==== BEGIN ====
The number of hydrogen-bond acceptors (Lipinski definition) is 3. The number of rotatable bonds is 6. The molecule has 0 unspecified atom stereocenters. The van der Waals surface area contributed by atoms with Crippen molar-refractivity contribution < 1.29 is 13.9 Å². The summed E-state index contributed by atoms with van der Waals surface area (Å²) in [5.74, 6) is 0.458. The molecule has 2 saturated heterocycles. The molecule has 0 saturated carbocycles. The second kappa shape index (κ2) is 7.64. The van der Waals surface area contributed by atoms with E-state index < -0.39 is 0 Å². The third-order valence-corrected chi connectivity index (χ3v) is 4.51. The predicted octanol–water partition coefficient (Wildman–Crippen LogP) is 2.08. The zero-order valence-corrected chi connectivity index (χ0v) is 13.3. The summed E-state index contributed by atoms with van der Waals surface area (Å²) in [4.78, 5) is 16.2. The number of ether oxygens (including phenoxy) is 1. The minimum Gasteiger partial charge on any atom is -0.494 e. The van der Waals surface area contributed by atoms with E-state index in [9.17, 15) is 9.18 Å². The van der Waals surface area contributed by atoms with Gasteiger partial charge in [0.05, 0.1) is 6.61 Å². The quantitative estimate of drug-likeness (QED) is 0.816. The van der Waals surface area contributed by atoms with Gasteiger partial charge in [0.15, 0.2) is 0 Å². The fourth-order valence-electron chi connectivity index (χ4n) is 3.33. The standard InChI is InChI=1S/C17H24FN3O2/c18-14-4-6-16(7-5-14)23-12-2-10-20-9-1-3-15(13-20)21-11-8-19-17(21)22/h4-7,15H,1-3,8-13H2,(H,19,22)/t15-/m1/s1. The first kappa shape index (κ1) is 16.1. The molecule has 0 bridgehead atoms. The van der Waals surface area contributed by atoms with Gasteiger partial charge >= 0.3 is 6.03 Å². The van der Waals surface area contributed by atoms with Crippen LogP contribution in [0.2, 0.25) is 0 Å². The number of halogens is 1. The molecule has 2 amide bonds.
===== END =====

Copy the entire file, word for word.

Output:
The number of hydrogen-bond acceptors (Lipinski definition) is 3. The number of rotatable bonds is 6. The molecule has 0 unspecified atom stereocenters. The van der Waals surface area contributed by atoms with Crippen molar-refractivity contribution < 1.29 is 13.9 Å². The summed E-state index contributed by atoms with van der Waals surface area (Å²) in [5.74, 6) is 0.458. The molecule has 2 saturated heterocycles. The molecule has 0 saturated carbocycles. The second kappa shape index (κ2) is 7.64. The van der Waals surface area contributed by atoms with E-state index < -0.39 is 0 Å². The third-order valence-corrected chi connectivity index (χ3v) is 4.51. The predicted octanol–water partition coefficient (Wildman–Crippen LogP) is 2.08. The zero-order valence-corrected chi connectivity index (χ0v) is 13.3. The summed E-state index contributed by atoms with van der Waals surface area (Å²) in [4.78, 5) is 16.2. The number of ether oxygens (including phenoxy) is 1. The minimum Gasteiger partial charge on any atom is -0.494 e. The van der Waals surface area contributed by atoms with E-state index in [9.17, 15) is 9.18 Å². The van der Waals surface area contributed by atoms with Gasteiger partial charge in [0.05, 0.1) is 6.61 Å². The quantitative estimate of drug-likeness (QED) is 0.816. The van der Waals surface area contributed by atoms with Gasteiger partial charge in [0.15, 0.2) is 0 Å². The fourth-order valence-electron chi connectivity index (χ4n) is 3.33. The standard InChI is InChI=1S/C17H24FN3O2/c18-14-4-6-16(7-5-14)23-12-2-10-20-9-1-3-15(13-20)21-11-8-19-17(21)22/h4-7,15H,1-3,8-13H2,(H,19,22)/t15-/m1/s1. The first kappa shape index (κ1) is 16.1. The molecule has 0 bridgehead atoms. The van der Waals surface area contributed by atoms with Gasteiger partial charge >= 0.3 is 6.03 Å². The van der Waals surface area contributed by atoms with Crippen LogP contribution in [0.2, 0.25) is 0 Å². The number of halogens is 1. The molecule has 2 amide bonds.